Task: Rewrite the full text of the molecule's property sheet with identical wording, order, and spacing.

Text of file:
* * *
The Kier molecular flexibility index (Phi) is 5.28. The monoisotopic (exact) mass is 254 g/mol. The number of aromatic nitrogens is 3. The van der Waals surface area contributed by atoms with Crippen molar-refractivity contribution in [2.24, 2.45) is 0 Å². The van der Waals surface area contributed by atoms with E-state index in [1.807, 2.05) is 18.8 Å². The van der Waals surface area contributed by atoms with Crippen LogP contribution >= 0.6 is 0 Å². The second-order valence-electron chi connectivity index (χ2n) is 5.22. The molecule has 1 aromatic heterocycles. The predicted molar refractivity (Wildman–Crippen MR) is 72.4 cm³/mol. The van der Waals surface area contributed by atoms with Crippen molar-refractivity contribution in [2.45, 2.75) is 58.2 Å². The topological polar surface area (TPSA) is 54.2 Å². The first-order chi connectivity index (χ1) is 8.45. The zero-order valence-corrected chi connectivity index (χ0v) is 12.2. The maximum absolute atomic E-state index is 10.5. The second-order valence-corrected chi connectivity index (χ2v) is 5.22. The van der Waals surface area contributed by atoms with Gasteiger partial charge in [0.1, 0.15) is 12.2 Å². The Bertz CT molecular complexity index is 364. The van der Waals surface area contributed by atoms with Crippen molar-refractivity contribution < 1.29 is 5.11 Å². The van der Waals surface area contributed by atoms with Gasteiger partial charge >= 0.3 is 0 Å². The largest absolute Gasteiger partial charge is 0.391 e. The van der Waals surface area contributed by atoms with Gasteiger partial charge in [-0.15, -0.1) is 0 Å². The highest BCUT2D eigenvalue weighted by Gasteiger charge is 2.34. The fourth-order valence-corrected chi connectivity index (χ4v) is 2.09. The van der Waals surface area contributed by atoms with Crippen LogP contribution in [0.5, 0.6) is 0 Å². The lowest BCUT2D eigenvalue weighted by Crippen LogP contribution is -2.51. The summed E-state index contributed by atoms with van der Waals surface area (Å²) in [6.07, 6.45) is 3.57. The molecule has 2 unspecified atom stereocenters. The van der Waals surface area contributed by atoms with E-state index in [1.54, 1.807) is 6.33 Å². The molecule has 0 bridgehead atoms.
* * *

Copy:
The Kier molecular flexibility index (Phi) is 5.28. The monoisotopic (exact) mass is 254 g/mol. The number of aromatic nitrogens is 3. The van der Waals surface area contributed by atoms with Crippen molar-refractivity contribution in [2.24, 2.45) is 0 Å². The van der Waals surface area contributed by atoms with E-state index in [1.807, 2.05) is 18.8 Å². The van der Waals surface area contributed by atoms with Crippen LogP contribution >= 0.6 is 0 Å². The second-order valence-electron chi connectivity index (χ2n) is 5.22. The molecule has 1 aromatic heterocycles. The predicted molar refractivity (Wildman–Crippen MR) is 72.4 cm³/mol. The van der Waals surface area contributed by atoms with Crippen molar-refractivity contribution in [2.45, 2.75) is 58.2 Å². The topological polar surface area (TPSA) is 54.2 Å². The first-order chi connectivity index (χ1) is 8.45. The zero-order valence-corrected chi connectivity index (χ0v) is 12.2. The maximum absolute atomic E-state index is 10.5. The second-order valence-corrected chi connectivity index (χ2v) is 5.22. The van der Waals surface area contributed by atoms with Gasteiger partial charge in [0.1, 0.15) is 12.2 Å². The Bertz CT molecular complexity index is 364. The van der Waals surface area contributed by atoms with Crippen molar-refractivity contribution < 1.29 is 5.11 Å². The van der Waals surface area contributed by atoms with Gasteiger partial charge >= 0.3 is 0 Å². The largest absolute Gasteiger partial charge is 0.391 e. The van der Waals surface area contributed by atoms with Gasteiger partial charge in [-0.15, -0.1) is 0 Å². The highest BCUT2D eigenvalue weighted by Gasteiger charge is 2.34. The fourth-order valence-corrected chi connectivity index (χ4v) is 2.09. The van der Waals surface area contributed by atoms with Crippen LogP contribution in [0.5, 0.6) is 0 Å². The lowest BCUT2D eigenvalue weighted by Crippen LogP contribution is -2.51. The summed E-state index contributed by atoms with van der Waals surface area (Å²) in [6.07, 6.45) is 3.57. The molecule has 2 unspecified atom stereocenters. The van der Waals surface area contributed by atoms with E-state index in [1.54, 1.807) is 6.33 Å². The molecule has 0 bridgehead atoms.